Professor, San Diego City College, San Diego State University, Cuyamaca College
AFT Guild, San Diego and Grossmont-Cuyamaca Community Colleges, Local 1931
Larissa Dorman takes her inspiration from her students and, in turn, inspires her students to be part of the struggle to change lives—their own, and those of the people around them. Dorman is a part-time faculty member who teaches political science in two community college districts and at the local state university in San Diego. Only 30 years old, and “despite the lack of any permanent job security as a part-time nontenured faculty member,” notes AFT Guild Local 1931 president Jim Mahler, “Larissa has excelled in every project she has undertaken.” She began teaching at San Diego City College five years ago and was immediately struck by the drive of her students—many of them people of color who are first-generation college students—and how they were buffeted by the political structure. “They were working incredibly hard to stay in school,” she says, “holding down multiple jobs. You could see their desire to be there.”
She thought it would be a good place to promote activism. So with three students, she started a student club, Bringing Education and Activism Together. Within a year, with students talking to students and making presentations, BEAT’s mailing list had grown to 1,000 names and had spread to four other colleges. During spring break in 2010, BEAT activists joined the five-week, 352-mile March for California’s Future. They staged a “Ramen-in” at the governor’s office to protest fee increases that left the students only able to afford Ramen noodles. They’ve set up a food pantry for poor and homeless students, providing free bag lunches to anyone who comes in, no questions asked.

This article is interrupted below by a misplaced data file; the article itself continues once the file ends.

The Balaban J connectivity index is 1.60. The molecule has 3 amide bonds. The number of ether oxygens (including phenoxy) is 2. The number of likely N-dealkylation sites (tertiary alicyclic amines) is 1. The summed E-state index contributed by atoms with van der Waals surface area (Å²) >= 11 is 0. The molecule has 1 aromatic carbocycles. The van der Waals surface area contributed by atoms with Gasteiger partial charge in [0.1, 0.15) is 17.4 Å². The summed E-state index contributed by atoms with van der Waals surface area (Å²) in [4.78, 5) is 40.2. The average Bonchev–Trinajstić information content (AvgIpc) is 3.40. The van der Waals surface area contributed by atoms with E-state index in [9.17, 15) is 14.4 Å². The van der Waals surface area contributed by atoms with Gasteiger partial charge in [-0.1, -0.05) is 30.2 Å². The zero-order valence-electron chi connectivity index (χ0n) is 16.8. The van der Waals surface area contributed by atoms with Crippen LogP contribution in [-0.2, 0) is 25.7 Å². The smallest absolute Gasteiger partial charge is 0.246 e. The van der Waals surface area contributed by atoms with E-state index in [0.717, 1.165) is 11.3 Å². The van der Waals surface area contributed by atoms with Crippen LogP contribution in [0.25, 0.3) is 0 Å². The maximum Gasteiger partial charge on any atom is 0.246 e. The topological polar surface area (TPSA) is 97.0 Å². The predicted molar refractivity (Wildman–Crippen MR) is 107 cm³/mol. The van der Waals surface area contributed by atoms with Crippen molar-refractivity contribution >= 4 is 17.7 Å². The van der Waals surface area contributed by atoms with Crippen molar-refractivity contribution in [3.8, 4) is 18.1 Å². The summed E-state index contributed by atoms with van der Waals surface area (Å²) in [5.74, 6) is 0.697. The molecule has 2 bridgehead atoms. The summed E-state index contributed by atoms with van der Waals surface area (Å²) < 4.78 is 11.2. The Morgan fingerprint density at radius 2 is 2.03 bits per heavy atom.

A vice president of her local, Dorman initiated the Guild Intern program, which hires eight paid interns each semester with the goal of showing them how unions work from the inside. It involves students in political actions, voter-registration drives, legislative lobbying and organizing activities. In the day-to-day life of the college, Dorman has helped engage the students on the path of social justice unionism by encouraging them to work with community groups and allied organizations. When a student was murdered on campus last year, she helped organize the campus to respond as a family—to talk about domestic violence, to press the district attorney to apprehend the woman’s husband and to create a fund for the victim’s little girl. With the student interns, she founded a Workers’ Rights Center at San Diego City College. The center provides free basic workplace rights advice to students, nearly 100 percent of whom hold jobs outside of school. “They are at-will employees,” Dorman says. “Many feel they have no options. We empower them to take the labor code to their employers.” After only one semester in existence, the Workers’ Rights Center has already provided needed assistance to dozens of students, says local president Mahler.
Dorman was Local 1931’s main contact with the Occupy San Diego Movement, serving as a liaison between the local and the protestors, and providing logistical and supply support. Dorman sees her work as an extension of the union’s work. “Our local is incredible,” she says. “The type of social justice unionism we practice is inherent in our desire to work with community groups and improve the lives of our faculty, staff and students.” To her colleagues, it is Dorman who is extraordinary. “She has had a dramatic impact on the labor movement and on the betterment of the lives of all working families in San Diego,” says Mahler.